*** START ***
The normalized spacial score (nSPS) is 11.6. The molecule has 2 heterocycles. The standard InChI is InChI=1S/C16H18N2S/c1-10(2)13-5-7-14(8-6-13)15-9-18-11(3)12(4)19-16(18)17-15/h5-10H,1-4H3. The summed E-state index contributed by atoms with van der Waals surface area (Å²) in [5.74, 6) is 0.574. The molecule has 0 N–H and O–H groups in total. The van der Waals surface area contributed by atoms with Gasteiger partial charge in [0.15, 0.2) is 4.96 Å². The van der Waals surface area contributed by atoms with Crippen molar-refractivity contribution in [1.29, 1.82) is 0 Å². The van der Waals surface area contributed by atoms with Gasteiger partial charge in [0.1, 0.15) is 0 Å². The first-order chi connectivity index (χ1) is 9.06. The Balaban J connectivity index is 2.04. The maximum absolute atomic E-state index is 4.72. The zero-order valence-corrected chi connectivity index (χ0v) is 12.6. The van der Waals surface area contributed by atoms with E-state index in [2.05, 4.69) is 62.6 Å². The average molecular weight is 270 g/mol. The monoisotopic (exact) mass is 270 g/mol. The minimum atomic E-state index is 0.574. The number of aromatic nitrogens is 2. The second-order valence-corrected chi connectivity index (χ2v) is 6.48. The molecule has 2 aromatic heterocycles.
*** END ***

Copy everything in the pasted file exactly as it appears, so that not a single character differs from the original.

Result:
The normalized spacial score (nSPS) is 11.6. The molecule has 2 heterocycles. The standard InChI is InChI=1S/C16H18N2S/c1-10(2)13-5-7-14(8-6-13)15-9-18-11(3)12(4)19-16(18)17-15/h5-10H,1-4H3. The summed E-state index contributed by atoms with van der Waals surface area (Å²) in [5.74, 6) is 0.574. The molecule has 0 N–H and O–H groups in total. The van der Waals surface area contributed by atoms with Gasteiger partial charge in [0.15, 0.2) is 4.96 Å². The van der Waals surface area contributed by atoms with Crippen molar-refractivity contribution in [1.29, 1.82) is 0 Å². The van der Waals surface area contributed by atoms with Gasteiger partial charge in [0.1, 0.15) is 0 Å². The first-order chi connectivity index (χ1) is 9.06. The Balaban J connectivity index is 2.04. The maximum absolute atomic E-state index is 4.72. The zero-order valence-corrected chi connectivity index (χ0v) is 12.6. The van der Waals surface area contributed by atoms with E-state index in [2.05, 4.69) is 62.6 Å². The average molecular weight is 270 g/mol. The monoisotopic (exact) mass is 270 g/mol. The minimum atomic E-state index is 0.574. The number of aromatic nitrogens is 2. The second-order valence-corrected chi connectivity index (χ2v) is 6.48. The molecule has 2 aromatic heterocycles.